In my house we are still recovering from COVID-19, I am still getting over the tail end, but am feeling much better now. My wife has been great the whole way through this badness by taking care of us all. We are originally from Mississippi, but I live in Pennsylvania now.
Can you cheer me up today?
I have here a story from a man who I will call Pete. Pete wrote me a letter describing a unique wedding toast he received in 1982.
The story begins when Pete was making an all-night road trip from Fort Walton Beach, Florida, to Charleston, South Carolina. He was on his way to get married. His fiance’s family lived in Charleston.
They throw fancy weddings in Charleston. They don’t cut corners like we do here in the Florida Panhandle. At my cousin’s Florida wedding, for instance, the bride and groom wore matching camouflage and cut their wedding cake with a Buck knife.
But in Charleston they do things differently. I have visited Charleston, and frankly, I felt underdressed.
So Pete was on his way north. He would be arriving the day before his wedding. No sooner had he gotten out onto I-10 than he saw a man hitchhiking on the shoulder.
Pete faced an immediate crisis of conscience when he saw the hitchhiker. On the one hand, Pete was raised Methodist, and Methodists are required by federal law to pick up hitchhikers. On the other hand, Pete was in a hurry.
He pulled over. It was an old man with weathered skin and rags for clothes. Pete asked where he was going.
The old man said, “Don’t care. Where’re you headed?”
The old man reached into his pocket and gave Pete all the cash he had, which wasn’t much. The guy said, “South Carolina’s good with me.”
Now, if the story stopped here, it would be a nice story about being kind to strangers, and about how Methodists kick proverbial denominational butt, etc. But remember, this story is about a wedding toast.
When Pete got to Tallahassee, he stopped at a gas station. He was filling his tank when he met a man wearing army fatigues and carrying a duffle bag. The man was unshaven and longhaired. He said he was on his way north and needed a ride.
Pete told the man to get in.
Soon, Pete and his two new friends were cutting through the Georgia night, passing peanut fields in the dark. They hadn’t traveled more than 25 miles when they saw another young man on the side of the road, sticking out his thumb. This was getting weird.
Pete was starting to wish he’d been born a Presbyterian.
The hitchhiker was young. A teenager. Pete asked the kid where he was going. The kid said he was on his way to visit family in Virginia. And anyone who is familiar with Methodism knows what happened next. Pete told him to buckle up.
Pete tells me, “I just couldn’t see how it was fair to pull over for one, but not the other guy.”
Thus, they rode across the Great American South, jetting across the low country at night. Four complete strangers. Pete says it felt like he was in a bizarre movie. A movie he sincerely hoped didn’t turn out to be a suspense thriller.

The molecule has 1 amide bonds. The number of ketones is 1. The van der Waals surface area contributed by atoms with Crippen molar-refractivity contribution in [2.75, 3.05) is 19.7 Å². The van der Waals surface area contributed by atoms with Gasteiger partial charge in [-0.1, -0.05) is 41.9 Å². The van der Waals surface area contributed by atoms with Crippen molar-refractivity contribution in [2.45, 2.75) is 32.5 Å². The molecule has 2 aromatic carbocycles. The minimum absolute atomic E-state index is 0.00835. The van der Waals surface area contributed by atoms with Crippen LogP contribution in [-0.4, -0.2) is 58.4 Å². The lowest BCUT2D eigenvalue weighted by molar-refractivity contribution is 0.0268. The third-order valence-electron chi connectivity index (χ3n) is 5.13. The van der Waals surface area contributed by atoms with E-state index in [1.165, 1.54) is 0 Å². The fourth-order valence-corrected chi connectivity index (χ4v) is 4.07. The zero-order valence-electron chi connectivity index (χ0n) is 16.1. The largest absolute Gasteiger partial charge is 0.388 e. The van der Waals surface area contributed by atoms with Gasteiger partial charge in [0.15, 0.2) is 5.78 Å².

It was fun, Pete admits. The four men had a wonderful conversation on the way to Charleston. Pete says he completely lost track of time talking about music, books, movies, and all the other things people used to talk about before they got smartphones.
Then, even though these men were complete strangers—and this is where the story gets interesting—Pete got a little carried away and invited them to his wedding without first asking his wife.
When he got to Charleston, he rented the men a motel room for the night, which was no small fee. And the next day, he broke the news to his fiance about his impromptu wedding guests. As it turned out, his finance was very excited when she heard the news. And by “excited” I of course mean that her head rotated 360 degrees like the girl from the “Exorcist.”
“YOU DID WHAT?!” his future bride was saying between kidney shots.
That afternoon, Pete and his fiance arranged for the men to attend the wedding and reception. Before the ceremony, Pete took one of the men to a barbershop, and he also outfitted the men with sports jackets.
I’m running out of room here, but to make a long story even more tedious, the wedding was a smash. Pete and his wife exchanged vows while three guys in a back pew sat shoulder-to-shoulder like Larry, Moe, and Curly. And at the reception, Pete recalls that, without a doubt, these three men enjoyed the open bar more than anyone else.
The best moment of the night came just before dinner, when the city’s elite were raising glasses to toast the happy couple. One of the hitchhikers stood. He raised a champagne flute. Pete almost had a nervous breakdown waiting for the man to speak.
The old man used a loud and sincere voice. He didn’t say much, he didn’t draw much attention to himself. He simply held his goblet high and said, “Thanks for the lift, Pete.”
Pete says that there was a deep emotion in the air. He also says that nobody in the ballroom had a clue what the old man was talking about.
Except for maybe the Methodists.
Get well soon, Bulldog.